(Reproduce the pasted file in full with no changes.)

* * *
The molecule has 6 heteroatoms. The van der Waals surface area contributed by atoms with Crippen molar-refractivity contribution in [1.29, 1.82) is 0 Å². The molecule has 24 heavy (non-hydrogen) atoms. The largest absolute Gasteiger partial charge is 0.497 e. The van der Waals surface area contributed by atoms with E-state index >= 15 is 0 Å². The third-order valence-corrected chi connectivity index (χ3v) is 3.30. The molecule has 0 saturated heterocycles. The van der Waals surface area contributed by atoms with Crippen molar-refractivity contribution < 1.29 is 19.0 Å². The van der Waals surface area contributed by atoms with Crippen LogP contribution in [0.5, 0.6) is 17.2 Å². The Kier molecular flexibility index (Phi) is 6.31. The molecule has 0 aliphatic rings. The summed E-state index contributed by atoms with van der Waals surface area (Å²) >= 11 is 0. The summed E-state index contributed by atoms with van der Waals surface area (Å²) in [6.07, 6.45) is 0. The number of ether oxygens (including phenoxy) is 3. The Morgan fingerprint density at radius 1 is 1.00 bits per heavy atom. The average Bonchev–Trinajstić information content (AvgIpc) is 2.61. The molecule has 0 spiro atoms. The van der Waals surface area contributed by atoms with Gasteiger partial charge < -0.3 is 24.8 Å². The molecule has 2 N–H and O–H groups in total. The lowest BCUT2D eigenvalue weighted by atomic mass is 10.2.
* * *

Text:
The molecule has 6 heteroatoms. The van der Waals surface area contributed by atoms with Crippen molar-refractivity contribution in [1.29, 1.82) is 0 Å². The molecule has 24 heavy (non-hydrogen) atoms. The largest absolute Gasteiger partial charge is 0.497 e. The van der Waals surface area contributed by atoms with E-state index >= 15 is 0 Å². The third-order valence-corrected chi connectivity index (χ3v) is 3.30. The molecule has 0 saturated heterocycles. The van der Waals surface area contributed by atoms with Crippen molar-refractivity contribution < 1.29 is 19.0 Å². The van der Waals surface area contributed by atoms with Crippen LogP contribution in [0.5, 0.6) is 17.2 Å². The Kier molecular flexibility index (Phi) is 6.31. The molecule has 0 aliphatic rings. The summed E-state index contributed by atoms with van der Waals surface area (Å²) >= 11 is 0. The summed E-state index contributed by atoms with van der Waals surface area (Å²) in [6.07, 6.45) is 0. The number of ether oxygens (including phenoxy) is 3. The Morgan fingerprint density at radius 1 is 1.00 bits per heavy atom. The average Bonchev–Trinajstić information content (AvgIpc) is 2.61. The molecule has 0 spiro atoms. The van der Waals surface area contributed by atoms with Gasteiger partial charge < -0.3 is 24.8 Å². The molecule has 2 N–H and O–H groups in total. The lowest BCUT2D eigenvalue weighted by atomic mass is 10.2.